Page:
Allelic heterogeneity of G6PD deficiency in West Africa and severe malaria susceptibility.


Clark, TG; Fry, AE; Auburn, S; Campino, S; Diakite, M; Green, A; Richardson, A; Teo, YY; Small, K; Wilson, J; Jallow, M; Sisay-Joof, F; Pinder, M; Sabeti, P; Kwiatkowski, DP; Rockett, KA; (2009) Allelic heterogeneity of G6PD deficiency in West Africa and severe malaria susceptibility. European journal of human genetics, 17 (8). pp. 1080-5. ISSN 1018-4813 DOI: https://doi.org/10.1038/ejhg.2009.8

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Abstract

Several lines of evidence link glucose-6-phosphate dehydrogenase (G6PD) deficiency to protection from severe malaria. Early reports suggested most G6PD deficiency in sub-Saharan Africa was because of the 202A/376G G6PD A- allele, and recent association studies of G6PD deficiency have employed genotyping as a convenient way to determine enzyme status. However, further work has suggested that other G6PD deficiency alleles are relatively common in some regions of West Africa. To investigate the consequences of unrecognized allelic heterogeneity on association studies, in particular studies of G6PD deficiency and malaria, we carried out a case-control analysis of 2488 Gambian children with severe malaria and 3875 controls. No significant association was found between severe malaria and the 202A/376G G6PD A- allele when analyzed alone, but pooling 202A/376G with other deficiency alleles revealed the signal of protection (male odds ratio (OR) 0.77, 95% CI 0.62-0.95, P=0.016; female OR 0.71, 95% CI 0.56-0.89, P=0.004). We have identified the 968C mutation as the most common G6PD A- allele in The Gambia. Our results highlight some of the consequences of allelic heterogeneity, particularly the increased type I error. They also suggest that G6PD-deficient male hemizygotes and female heterozygotes are protected from severe malaria.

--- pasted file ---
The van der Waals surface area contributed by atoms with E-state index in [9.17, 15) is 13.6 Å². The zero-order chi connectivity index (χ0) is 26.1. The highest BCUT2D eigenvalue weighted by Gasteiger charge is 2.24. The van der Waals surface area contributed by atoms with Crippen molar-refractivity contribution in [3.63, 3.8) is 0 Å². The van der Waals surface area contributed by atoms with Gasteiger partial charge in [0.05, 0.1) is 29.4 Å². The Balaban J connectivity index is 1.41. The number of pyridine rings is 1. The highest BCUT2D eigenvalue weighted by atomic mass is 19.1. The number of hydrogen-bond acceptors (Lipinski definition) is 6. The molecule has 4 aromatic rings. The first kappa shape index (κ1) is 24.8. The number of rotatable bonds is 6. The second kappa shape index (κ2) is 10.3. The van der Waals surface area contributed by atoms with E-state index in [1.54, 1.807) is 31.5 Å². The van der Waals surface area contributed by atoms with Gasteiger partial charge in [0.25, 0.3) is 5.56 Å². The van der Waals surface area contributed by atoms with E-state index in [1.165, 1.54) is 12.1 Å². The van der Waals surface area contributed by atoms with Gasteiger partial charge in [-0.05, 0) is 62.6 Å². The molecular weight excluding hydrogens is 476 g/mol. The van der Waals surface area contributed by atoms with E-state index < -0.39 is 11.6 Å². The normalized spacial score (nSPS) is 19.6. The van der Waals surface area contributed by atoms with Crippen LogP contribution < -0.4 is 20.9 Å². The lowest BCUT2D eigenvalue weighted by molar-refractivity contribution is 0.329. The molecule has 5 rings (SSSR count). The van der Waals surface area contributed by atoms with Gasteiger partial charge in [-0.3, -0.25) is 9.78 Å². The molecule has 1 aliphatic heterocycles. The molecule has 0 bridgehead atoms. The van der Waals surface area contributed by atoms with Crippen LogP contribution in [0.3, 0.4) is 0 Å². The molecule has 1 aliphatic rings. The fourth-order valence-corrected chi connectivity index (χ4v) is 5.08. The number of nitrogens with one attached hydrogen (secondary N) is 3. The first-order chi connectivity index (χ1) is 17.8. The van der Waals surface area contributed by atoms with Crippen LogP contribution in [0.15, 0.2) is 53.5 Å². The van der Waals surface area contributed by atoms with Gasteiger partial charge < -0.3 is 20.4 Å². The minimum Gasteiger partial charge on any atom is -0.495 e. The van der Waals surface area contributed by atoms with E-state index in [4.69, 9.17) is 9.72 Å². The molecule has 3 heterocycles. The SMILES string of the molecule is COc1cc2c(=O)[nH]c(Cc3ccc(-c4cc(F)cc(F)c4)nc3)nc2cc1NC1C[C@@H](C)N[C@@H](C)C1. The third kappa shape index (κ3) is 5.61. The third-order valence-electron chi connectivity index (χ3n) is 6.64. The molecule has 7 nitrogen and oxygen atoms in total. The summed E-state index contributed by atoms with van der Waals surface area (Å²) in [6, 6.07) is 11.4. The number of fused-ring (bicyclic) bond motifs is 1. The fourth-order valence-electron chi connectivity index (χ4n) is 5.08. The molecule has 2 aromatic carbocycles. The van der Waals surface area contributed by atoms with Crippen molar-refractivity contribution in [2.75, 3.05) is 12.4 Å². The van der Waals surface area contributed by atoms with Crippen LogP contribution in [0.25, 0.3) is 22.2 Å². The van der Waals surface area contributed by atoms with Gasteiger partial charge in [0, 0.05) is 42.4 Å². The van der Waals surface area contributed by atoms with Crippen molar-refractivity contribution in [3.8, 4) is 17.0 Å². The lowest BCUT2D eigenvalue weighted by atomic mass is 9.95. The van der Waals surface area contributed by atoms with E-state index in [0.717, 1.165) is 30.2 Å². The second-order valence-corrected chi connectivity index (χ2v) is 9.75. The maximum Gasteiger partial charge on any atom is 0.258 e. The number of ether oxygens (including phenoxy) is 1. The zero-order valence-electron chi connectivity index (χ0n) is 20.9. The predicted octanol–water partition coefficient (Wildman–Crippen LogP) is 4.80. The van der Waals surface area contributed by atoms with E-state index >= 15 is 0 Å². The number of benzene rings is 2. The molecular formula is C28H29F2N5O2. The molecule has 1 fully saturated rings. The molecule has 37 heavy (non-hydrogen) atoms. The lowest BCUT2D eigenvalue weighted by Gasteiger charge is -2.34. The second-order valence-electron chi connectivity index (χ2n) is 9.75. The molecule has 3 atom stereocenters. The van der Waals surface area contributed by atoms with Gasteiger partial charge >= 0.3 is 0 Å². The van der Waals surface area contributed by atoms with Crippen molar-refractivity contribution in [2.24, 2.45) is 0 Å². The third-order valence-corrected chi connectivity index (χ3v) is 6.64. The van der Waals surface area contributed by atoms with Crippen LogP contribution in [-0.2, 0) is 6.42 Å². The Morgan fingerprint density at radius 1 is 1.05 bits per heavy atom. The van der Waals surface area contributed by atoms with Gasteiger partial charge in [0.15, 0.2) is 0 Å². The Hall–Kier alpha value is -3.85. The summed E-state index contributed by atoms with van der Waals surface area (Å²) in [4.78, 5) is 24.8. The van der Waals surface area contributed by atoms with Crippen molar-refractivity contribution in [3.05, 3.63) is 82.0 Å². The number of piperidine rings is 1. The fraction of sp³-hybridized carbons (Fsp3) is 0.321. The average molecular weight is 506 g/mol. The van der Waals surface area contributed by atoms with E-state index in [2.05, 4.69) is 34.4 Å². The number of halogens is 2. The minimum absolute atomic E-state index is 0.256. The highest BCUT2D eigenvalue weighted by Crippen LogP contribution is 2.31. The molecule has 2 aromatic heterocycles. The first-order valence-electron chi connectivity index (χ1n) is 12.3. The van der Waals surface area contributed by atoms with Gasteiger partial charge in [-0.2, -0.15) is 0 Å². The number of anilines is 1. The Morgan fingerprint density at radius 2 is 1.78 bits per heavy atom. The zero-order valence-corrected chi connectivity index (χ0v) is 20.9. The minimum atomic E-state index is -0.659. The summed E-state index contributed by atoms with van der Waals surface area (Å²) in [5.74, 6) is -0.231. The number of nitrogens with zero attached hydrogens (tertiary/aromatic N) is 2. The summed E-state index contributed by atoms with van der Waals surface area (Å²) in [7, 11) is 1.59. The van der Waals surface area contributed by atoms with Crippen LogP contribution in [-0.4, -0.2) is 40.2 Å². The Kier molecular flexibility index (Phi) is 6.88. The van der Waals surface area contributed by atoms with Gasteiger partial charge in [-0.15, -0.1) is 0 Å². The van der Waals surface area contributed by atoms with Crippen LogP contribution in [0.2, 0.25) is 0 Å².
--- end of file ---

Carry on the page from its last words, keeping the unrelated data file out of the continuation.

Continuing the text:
Item Type: Article
Faculty and Department: Faculty of Epidemiology and Population Health > Dept of Infectious Disease Epidemiology
Faculty of Infectious and Tropical Diseases > Dept of Pathogen Molecular Biology
Faculty of Infectious and Tropical Diseases > Dept of Disease Control
Research Centre: Malaria Centre
PubMed ID: 19223928
Web of Science ID: 268261700015
URI: http://researchonline.lshtm.ac.uk/id/eprint/4456

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